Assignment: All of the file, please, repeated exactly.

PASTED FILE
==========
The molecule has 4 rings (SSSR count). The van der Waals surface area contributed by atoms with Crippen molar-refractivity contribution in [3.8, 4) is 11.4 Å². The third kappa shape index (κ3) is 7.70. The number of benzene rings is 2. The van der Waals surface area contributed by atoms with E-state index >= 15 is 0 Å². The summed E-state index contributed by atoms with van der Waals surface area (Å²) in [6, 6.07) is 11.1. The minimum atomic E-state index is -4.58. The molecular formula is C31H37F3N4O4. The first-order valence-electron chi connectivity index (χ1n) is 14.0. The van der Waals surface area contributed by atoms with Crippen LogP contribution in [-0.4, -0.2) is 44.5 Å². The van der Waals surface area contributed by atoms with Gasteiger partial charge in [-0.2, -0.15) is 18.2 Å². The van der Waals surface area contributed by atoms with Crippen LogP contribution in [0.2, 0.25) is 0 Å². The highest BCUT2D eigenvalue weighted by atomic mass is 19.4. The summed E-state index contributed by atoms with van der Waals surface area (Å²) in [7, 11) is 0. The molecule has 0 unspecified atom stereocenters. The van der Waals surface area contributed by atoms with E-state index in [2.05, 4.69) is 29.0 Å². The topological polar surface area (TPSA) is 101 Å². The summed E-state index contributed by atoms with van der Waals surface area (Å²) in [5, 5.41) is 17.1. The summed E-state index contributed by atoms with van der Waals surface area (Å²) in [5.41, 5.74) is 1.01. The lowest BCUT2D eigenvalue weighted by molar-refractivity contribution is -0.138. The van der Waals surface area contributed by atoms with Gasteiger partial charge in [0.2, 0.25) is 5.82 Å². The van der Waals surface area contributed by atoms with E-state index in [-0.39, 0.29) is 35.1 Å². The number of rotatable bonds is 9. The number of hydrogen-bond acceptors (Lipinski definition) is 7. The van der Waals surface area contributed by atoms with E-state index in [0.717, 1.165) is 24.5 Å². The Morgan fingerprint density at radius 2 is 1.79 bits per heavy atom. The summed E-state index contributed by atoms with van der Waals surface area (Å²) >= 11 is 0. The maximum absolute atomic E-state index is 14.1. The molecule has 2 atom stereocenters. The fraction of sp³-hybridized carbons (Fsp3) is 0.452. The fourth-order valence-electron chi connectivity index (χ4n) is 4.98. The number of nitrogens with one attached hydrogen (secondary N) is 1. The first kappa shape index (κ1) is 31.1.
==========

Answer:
The molecule has 4 rings (SSSR count). The van der Waals surface area contributed by atoms with Crippen molar-refractivity contribution in [3.8, 4) is 11.4 Å². The third kappa shape index (κ3) is 7.70. The number of benzene rings is 2. The van der Waals surface area contributed by atoms with E-state index >= 15 is 0 Å². The summed E-state index contributed by atoms with van der Waals surface area (Å²) in [6, 6.07) is 11.1. The minimum atomic E-state index is -4.58. The molecular formula is C31H37F3N4O4. The first-order valence-electron chi connectivity index (χ1n) is 14.0. The van der Waals surface area contributed by atoms with Crippen LogP contribution in [-0.4, -0.2) is 44.5 Å². The van der Waals surface area contributed by atoms with Gasteiger partial charge in [-0.2, -0.15) is 18.2 Å². The van der Waals surface area contributed by atoms with Crippen LogP contribution in [0.2, 0.25) is 0 Å². The highest BCUT2D eigenvalue weighted by atomic mass is 19.4. The summed E-state index contributed by atoms with van der Waals surface area (Å²) in [7, 11) is 0. The molecule has 0 unspecified atom stereocenters. The van der Waals surface area contributed by atoms with E-state index in [2.05, 4.69) is 29.0 Å². The topological polar surface area (TPSA) is 101 Å². The summed E-state index contributed by atoms with van der Waals surface area (Å²) in [5, 5.41) is 17.1. The summed E-state index contributed by atoms with van der Waals surface area (Å²) in [5.41, 5.74) is 1.01. The lowest BCUT2D eigenvalue weighted by molar-refractivity contribution is -0.138. The van der Waals surface area contributed by atoms with Gasteiger partial charge in [0.2, 0.25) is 5.82 Å². The van der Waals surface area contributed by atoms with E-state index in [-0.39, 0.29) is 35.1 Å². The number of rotatable bonds is 9. The number of hydrogen-bond acceptors (Lipinski definition) is 7. The van der Waals surface area contributed by atoms with E-state index in [0.717, 1.165) is 24.5 Å². The Morgan fingerprint density at radius 2 is 1.79 bits per heavy atom. The summed E-state index contributed by atoms with van der Waals surface area (Å²) >= 11 is 0. The maximum absolute atomic E-state index is 14.1. The molecule has 2 atom stereocenters. The fraction of sp³-hybridized carbons (Fsp3) is 0.452. The fourth-order valence-electron chi connectivity index (χ4n) is 4.98. The number of nitrogens with one attached hydrogen (secondary N) is 1. The first kappa shape index (κ1) is 31.1.